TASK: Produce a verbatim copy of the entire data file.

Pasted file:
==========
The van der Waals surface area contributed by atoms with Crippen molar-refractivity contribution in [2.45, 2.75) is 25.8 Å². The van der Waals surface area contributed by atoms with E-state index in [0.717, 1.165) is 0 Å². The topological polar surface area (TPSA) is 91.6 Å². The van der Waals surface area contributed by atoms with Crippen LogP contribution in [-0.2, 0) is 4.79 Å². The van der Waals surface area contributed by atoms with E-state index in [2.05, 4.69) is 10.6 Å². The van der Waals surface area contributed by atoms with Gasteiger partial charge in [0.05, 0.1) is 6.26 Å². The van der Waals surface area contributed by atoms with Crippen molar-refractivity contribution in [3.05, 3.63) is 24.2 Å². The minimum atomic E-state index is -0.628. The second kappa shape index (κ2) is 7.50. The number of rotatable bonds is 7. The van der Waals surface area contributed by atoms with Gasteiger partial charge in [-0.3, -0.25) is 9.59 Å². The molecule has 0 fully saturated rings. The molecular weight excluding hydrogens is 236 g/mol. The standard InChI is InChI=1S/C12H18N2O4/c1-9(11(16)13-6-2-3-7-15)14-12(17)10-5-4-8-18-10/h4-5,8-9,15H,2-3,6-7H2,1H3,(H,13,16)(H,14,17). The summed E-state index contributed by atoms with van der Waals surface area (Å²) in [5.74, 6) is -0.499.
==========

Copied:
The van der Waals surface area contributed by atoms with Crippen molar-refractivity contribution in [2.45, 2.75) is 25.8 Å². The van der Waals surface area contributed by atoms with E-state index in [0.717, 1.165) is 0 Å². The topological polar surface area (TPSA) is 91.6 Å². The van der Waals surface area contributed by atoms with Crippen LogP contribution in [-0.2, 0) is 4.79 Å². The van der Waals surface area contributed by atoms with E-state index in [2.05, 4.69) is 10.6 Å². The van der Waals surface area contributed by atoms with Gasteiger partial charge in [0.05, 0.1) is 6.26 Å². The van der Waals surface area contributed by atoms with Crippen molar-refractivity contribution in [3.05, 3.63) is 24.2 Å². The minimum atomic E-state index is -0.628. The second kappa shape index (κ2) is 7.50. The number of rotatable bonds is 7. The van der Waals surface area contributed by atoms with Gasteiger partial charge in [-0.3, -0.25) is 9.59 Å². The molecule has 0 fully saturated rings. The molecular weight excluding hydrogens is 236 g/mol. The standard InChI is InChI=1S/C12H18N2O4/c1-9(11(16)13-6-2-3-7-15)14-12(17)10-5-4-8-18-10/h4-5,8-9,15H,2-3,6-7H2,1H3,(H,13,16)(H,14,17). The summed E-state index contributed by atoms with van der Waals surface area (Å²) in [5.74, 6) is -0.499.